The passage from John 14:15-21 reminds us that, even though Jesus isn’t present with us in the flesh, he has sent the “Advocate” the Holy Spirit who reminds us of his teachings and calls us out of our fears and worries and challenges so that we reach out to others to share our own stories and experiences of the risen Christ.  People question and want proof, and there is proof right in front of them – through us.

Okay, so maybe our faith is a little shaky at times, maybe we worry that we won’ be able to witness to our faith in “the right way,” maybe we think we have to be confident and strong in our ability to quote scripture or speak just the right words or act in just the right way.  God doesn’t call us to be perfect (as in “flawless”), but God does ask us to be ourselves.  We are all God’s children, and as believers in the resurrected Christ, we have faith to share whether we speak about it or act on it (hopefully both). 

Christ commissions us to live in the world as his followers and to share our faith in ways that bring the presence of Christ to others.  Sounds like a huge job, but in essence, it is really living the faith that is already in us.  We aren’t sent forth with God standing at the door of the church waving good bye and telling us to have a good day; rather, the Spirit goes with us, along with the rest of the family of God who support, encourage, build up and help to keep us growing in faith. 

I joke with my congregations all the time about “my list.”  When someone asks me a question that I just don’t know how to answer (because many of those questions only God can answer), I tell them that it’s on “my list” for when I get to heaven.  Of course, once I get there, the list won’t matter anyway.  Jesus reminds us that we see God through him, and the Spirit’s presence with us keeps us in faith and knowing that one day we will see God face to face, just as we will see our loved ones again.

We can never fully experience God’s love because it’s far to large to even describe, but we can experience some of it, and we can share it so others experience it, too.  The power of God’s love flows through us in our willingness to show forgiveness, reconciliation, compassion, and kindness to others.  May we find our confidence in God’s love as we continue to walk the journey of faith with the power of the Holy Spirit in and with us.

Mission Trips

For there is no distinction between Jew and Greek; the same Lord is Lord of all and is generous to all who call on him.  For, ‘Everyone who calls on the name of the Lord shall be saved’.”  Romans 10:12-13 (NRSV)

This week I will leave for Guatemala on a mission trip.  I haven’t been on one for a while, and it’s time.  What do I hope to accomplish?  Well, the work part of the trip is to do the interior work of painting, laying tile, cleaning, preparing shelves and so forth for a new medical clinic in Cunen.  The building has been up for a while, and now we want to have it ready so it can open hopefully soon after we leave to head home.  That’s the “on paper” job description.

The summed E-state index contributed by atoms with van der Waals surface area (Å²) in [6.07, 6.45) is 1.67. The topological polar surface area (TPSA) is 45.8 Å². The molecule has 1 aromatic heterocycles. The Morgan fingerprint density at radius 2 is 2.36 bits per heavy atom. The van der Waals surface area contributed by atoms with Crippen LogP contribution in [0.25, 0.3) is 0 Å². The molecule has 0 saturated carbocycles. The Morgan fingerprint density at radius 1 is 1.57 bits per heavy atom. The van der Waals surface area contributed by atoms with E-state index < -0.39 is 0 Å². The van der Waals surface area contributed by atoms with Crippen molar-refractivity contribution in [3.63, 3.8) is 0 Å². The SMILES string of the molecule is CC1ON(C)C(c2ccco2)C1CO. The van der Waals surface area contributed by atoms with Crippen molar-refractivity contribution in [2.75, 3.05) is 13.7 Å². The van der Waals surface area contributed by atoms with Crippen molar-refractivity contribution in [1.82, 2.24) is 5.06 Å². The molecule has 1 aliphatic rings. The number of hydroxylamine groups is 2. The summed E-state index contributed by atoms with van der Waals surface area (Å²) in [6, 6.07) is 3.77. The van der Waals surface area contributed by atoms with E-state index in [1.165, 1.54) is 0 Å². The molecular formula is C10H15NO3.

Years ago, missionaries would go to countries to share the Good News of the Gospel of Jesus Christ with the indigenous people, and they often imposed their own cultural ideas on the people, thinking that they had to conform to the Western way of living, dressing, worshiping, etc.  But time and experience has helped us to realize that the Guatemalan people can teach us more about living as followers of Jesus than we teach them. 

We go to work with them, to establish a relationship of respect and love with the Mayan people who have been oppressed, massacred, abused, and marginalized for years.  Yet, they live with the joy of Christ in their hearts and share that joy freely and without worry about what others might think of their witness.  Their lives are not separated, but holistic:  body, mind, and spirit in God’s presence and love with them.

This trip will be a blessing to me, and I can only hope that I will be some kind of blessing to them as I paint, sweep, interact, and commune with the Mayan people.  Their story, in the long run, is my story, too, because they are my brothers and sisters in Christ.  We are united by the common bond of Christ in our lives, and it is a privilege to be able to work with them and learn from them.  I pray that we will all grow in faith and in the love of Christ.  May it be so.